That’s such a cool house! (And the owner is special as well)
I think I know more or less who is going to read this and I’m pretty sure many of you don’t know this guy, Cody Lundin. He’s one of the people whit whom I’m happy to share this planet and I’ll tell you why.
Cody is a very charismatic survival freak, known mainly for Discovery Channel’s reality “dual survival”, in which he participated from 2010 to 2014. That’s how I got to know about him. I will never forget the image of this man, sunk in the snow until the hips, walking with a very agressive attitude in this mega cold landscape, while wearing only socks. And stating manly: “it’s all about training your mitochondria to get used to cold.”
He’s a so-colled “barefooter” from more than 20 years. Yes, that’s a thing.
I’d like to keep writing that I’m a victim of his charm, but this should be an article about ecology. You can read a little bit more about him on this article
So: Lundin owns one of the smartest houses I have ever heard of, very sustainable, and visually not ivasive within the environment. He designed this “passive solar earth” costruction and he pays nothing for utilities, thanks to tricks such as collecting rainwater and composting waste. Obviously the house is off the grid, in Arizona’s desert.
Lundin’s house is especially designed to keep a steady temperature all during the years, combining orientation, thermal mass, and insulation. He described his house and its benefits in the following text:
“It’s winter in the high desert as I write this, and last night the thermometer outside read 9 degrees F (minus 13 degrees C), a bit colder than typical and, ironically, part of the same storm system that left 500,000 people without power in the Midwest. Regardless of single-digit temperatures, my home remained a cozy 72 degrees F (22 degrees C), and it did so without using any conventional energy resources.
I have no heating bills of any kind and I don’t burn wood. My home is heated entirely by the free clean energy of the sun, a phenomenon commonly referred to as “passive solar.” Along with orienting my home solar south, I have the proper square footage of windows to match the square footage of my home so that it doesn’t under- or overheat. These windows let in shortwave radiation from the sun that soaks into my stone floor during the day. At night when outside temperatures dip, the stone floor, which is a great conductor of the sun’s energy, re-radiates the stored sunshine, or heat, as long-wave radiation that keeps the house warm. Insulation and thermal mass help retain the heat throughout the night. The process starts anew the next day. Even though my home is dependent on the sun for heat, it’s designed to retain this comfort for several days of cloudy weather or storms.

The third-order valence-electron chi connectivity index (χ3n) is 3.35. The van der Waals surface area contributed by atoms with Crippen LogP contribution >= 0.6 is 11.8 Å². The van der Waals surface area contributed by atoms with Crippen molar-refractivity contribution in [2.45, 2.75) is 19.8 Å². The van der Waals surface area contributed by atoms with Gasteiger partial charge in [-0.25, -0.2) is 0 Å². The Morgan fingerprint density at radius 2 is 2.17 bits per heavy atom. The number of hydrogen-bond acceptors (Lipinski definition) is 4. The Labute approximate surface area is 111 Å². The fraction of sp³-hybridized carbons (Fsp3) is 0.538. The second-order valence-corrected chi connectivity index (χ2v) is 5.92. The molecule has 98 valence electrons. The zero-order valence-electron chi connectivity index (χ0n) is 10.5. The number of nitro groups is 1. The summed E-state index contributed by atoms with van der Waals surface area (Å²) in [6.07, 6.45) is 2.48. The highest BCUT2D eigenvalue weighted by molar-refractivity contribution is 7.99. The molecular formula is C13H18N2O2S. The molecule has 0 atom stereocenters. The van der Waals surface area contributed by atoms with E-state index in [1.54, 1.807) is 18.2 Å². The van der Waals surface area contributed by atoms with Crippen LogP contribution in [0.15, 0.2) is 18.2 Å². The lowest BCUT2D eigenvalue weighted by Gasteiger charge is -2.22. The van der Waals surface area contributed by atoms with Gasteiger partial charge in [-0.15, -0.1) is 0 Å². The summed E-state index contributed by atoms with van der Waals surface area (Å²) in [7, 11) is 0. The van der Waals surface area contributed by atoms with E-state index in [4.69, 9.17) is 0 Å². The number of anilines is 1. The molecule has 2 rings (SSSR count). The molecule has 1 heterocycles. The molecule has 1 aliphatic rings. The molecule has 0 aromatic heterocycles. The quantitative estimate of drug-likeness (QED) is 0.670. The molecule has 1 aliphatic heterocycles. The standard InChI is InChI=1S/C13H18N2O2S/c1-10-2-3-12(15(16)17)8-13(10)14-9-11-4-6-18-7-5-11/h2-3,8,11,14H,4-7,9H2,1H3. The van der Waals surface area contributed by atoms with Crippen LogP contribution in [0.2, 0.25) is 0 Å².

In the summertime, when outside temperatures hit triple digits, I enjoy inside temps in the high 70s (approximately 25 degrees C). I have no cooling bills of any kind. A simple roof overhang designed for my window height and latitude keeps the higher summer sun’s rays from hitting the stone floor. My windows and doors are situated to take advantage of the prevailing weather patterns and the cooler nighttime breezes. In fact, the entire front of the house is a huge parabola that acts as a scoop to harness the dominant southwestern weather systems for optimal natural free ventilation when required. Once again, thermal mass and insulation keep out hot temperatures while maintaining the cooler inside environment…” (read the entire text here)
So, what to say. I hope you’ll keep in mind Lundin’s house if you’ll ever want to build your own.
Scritto da: Margherita Pletti
Tratto da: http://gaiacraiovacommuni.